That's not information I have available, sadly. Keep in mind that the RN wasn't dry, unlike the USN. So the beer can't have been too terrible.

  4. September 17, 2018AlphaGamma said...

    On the Royal Navy and beer: The switch from rum (as grog) to beer was a gradual one AFAIK, but I don't know whether beer would ordinarily have been available on board HM ships in WW2. People might be interested to read the transcript of the House of Commons debate in the run-up to the abolition of the rum ration.

  5. September 18, 2018bean said...


    Very interesting. It looks like beer wasn't available at sea until after the war, probably for storage reasons. (Some American ships did take beer to sea, but there were supposed to be strict regulations regarding its use. They weren't always obeyed, although it was basically impossible to carry enough beer to cause serious problems. Particularly on a submarine.)

  6. September 19, 2018sfoil said...

    What did you do in the Great War, daddy?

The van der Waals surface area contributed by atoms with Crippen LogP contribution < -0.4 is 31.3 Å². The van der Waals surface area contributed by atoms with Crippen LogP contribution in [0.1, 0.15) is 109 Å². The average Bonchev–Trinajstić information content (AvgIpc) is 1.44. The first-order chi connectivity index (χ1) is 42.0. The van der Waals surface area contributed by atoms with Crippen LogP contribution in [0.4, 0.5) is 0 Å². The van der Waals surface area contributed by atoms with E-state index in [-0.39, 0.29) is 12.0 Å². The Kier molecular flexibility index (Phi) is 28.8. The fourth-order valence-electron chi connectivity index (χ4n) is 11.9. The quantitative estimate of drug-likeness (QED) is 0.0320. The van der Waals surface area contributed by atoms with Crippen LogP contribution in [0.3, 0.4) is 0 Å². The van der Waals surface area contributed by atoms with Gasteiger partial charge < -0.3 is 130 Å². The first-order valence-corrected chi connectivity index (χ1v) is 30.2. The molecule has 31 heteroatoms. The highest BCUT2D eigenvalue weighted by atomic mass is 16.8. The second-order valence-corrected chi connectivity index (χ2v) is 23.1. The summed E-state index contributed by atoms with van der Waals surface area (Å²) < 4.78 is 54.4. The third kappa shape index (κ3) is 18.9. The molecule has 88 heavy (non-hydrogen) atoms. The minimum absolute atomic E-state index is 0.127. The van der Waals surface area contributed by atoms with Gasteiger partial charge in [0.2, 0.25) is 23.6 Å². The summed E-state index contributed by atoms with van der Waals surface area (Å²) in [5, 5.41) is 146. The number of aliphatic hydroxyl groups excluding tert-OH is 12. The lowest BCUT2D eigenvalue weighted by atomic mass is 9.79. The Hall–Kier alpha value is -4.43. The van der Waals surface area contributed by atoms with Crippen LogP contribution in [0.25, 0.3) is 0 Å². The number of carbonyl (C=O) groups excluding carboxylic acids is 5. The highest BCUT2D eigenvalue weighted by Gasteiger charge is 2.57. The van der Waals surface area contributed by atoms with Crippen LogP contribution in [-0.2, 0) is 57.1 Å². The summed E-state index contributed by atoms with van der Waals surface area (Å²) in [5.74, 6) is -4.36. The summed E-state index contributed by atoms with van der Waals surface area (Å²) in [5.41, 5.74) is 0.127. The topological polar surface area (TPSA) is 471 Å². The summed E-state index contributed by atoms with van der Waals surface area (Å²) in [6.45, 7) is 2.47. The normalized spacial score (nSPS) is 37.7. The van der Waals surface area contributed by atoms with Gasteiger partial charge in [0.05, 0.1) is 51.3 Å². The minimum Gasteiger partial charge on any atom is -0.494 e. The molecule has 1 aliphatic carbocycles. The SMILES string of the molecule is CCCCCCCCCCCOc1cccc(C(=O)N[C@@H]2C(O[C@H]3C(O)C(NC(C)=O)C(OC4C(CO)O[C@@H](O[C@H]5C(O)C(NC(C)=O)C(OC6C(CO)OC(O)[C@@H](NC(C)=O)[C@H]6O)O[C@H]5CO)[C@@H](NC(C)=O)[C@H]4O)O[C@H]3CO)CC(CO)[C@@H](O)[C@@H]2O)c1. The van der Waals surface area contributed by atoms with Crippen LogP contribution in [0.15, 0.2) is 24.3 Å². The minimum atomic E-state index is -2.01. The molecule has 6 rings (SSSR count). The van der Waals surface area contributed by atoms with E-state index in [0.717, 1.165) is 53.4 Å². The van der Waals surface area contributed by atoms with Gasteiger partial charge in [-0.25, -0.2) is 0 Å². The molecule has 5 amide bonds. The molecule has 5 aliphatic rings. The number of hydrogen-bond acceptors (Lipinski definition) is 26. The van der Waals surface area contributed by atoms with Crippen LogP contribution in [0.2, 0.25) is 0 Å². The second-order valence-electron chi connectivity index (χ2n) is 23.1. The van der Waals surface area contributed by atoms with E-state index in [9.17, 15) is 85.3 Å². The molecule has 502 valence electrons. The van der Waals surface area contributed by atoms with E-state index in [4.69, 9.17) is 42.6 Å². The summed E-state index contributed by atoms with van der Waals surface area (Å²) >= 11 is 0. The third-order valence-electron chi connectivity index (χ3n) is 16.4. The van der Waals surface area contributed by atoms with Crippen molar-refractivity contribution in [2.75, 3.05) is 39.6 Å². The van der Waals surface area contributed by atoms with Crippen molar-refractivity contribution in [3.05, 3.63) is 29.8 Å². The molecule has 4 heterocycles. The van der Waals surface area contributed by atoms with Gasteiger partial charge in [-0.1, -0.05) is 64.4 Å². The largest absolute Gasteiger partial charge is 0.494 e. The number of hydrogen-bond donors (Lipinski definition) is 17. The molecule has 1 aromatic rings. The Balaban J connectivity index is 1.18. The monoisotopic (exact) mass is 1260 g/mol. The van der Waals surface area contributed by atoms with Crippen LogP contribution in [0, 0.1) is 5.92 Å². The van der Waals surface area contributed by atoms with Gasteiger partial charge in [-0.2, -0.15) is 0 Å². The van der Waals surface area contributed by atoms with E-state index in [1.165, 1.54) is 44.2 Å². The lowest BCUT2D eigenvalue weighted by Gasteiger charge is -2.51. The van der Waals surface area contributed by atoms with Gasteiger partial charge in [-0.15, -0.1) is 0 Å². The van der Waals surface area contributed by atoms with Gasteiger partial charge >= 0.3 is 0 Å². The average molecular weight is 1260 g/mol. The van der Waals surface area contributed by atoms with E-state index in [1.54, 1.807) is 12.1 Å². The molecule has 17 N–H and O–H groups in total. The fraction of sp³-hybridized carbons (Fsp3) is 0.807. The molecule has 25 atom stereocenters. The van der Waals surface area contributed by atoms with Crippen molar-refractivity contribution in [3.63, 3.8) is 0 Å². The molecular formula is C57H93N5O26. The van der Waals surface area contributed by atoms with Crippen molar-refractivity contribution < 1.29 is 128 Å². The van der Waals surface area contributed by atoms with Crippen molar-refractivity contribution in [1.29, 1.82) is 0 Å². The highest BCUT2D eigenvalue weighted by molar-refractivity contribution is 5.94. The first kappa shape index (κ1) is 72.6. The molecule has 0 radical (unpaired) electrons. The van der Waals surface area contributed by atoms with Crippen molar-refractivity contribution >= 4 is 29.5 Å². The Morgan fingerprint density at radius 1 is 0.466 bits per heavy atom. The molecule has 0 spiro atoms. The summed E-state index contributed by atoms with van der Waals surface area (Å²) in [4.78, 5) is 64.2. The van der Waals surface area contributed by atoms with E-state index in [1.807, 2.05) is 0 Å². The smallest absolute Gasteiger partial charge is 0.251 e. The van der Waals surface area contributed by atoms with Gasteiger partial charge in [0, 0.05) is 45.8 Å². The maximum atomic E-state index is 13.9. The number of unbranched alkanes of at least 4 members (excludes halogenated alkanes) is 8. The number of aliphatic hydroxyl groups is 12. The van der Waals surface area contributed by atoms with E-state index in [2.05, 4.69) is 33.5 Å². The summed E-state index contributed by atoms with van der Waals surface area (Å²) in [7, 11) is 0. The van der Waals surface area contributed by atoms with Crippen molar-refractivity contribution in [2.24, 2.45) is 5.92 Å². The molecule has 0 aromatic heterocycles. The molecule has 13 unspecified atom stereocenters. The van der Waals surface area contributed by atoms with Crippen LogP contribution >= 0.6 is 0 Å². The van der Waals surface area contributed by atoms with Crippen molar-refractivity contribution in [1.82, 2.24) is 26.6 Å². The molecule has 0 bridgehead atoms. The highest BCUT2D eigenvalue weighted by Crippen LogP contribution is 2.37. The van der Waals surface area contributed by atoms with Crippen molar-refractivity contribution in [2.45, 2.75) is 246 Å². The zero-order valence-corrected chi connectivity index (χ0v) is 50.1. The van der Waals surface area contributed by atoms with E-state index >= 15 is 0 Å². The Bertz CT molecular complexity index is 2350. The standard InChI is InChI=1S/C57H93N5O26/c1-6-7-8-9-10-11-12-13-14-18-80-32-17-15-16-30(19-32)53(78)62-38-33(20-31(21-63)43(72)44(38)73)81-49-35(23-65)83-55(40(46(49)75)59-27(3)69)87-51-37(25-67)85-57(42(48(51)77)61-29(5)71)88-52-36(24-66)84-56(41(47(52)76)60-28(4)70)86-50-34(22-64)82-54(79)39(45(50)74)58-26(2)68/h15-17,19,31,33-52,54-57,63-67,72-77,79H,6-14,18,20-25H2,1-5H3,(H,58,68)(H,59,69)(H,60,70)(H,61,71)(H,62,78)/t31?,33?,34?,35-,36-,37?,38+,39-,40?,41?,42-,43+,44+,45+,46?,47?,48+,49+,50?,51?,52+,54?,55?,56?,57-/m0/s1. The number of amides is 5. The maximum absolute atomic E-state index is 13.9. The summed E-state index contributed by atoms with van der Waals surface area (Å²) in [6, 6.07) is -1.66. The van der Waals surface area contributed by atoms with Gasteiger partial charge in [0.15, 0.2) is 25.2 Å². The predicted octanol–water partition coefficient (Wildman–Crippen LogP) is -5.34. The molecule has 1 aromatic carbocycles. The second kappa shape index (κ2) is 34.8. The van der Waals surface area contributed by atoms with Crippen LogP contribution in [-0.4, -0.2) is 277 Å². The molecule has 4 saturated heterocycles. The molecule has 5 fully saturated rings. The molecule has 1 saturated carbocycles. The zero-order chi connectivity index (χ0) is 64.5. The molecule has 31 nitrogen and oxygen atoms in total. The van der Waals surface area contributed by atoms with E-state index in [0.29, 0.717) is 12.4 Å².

I brewed beer, honey, tons and tons of beer

    Beats working on a toilet ship! (This article made me realize Pynchon probably modeled that on the "amenities ship")

  7. September 19, 2018bean said...

    Beats working on a toilet ship! (This article made me realize Pynchon probably modeled that on the “amenities ship”)

    There have long been things like sewage barges. (I believe these are the only ships that should be named after living politicians.) I'd suspect that's a more likely inspiration, although I don't know exactly what work you're referring to.

  8. September 19, 2018sfoil said...

    The toilet ship appears in Gravity's Rainbow, and the author Thomas Pynchon was enlisted in the US Navy in the 1950s. It was both a joke and making some sort of point, although I don't remember now what that point was -- the base animal nature of man, or German anal fixation, or something.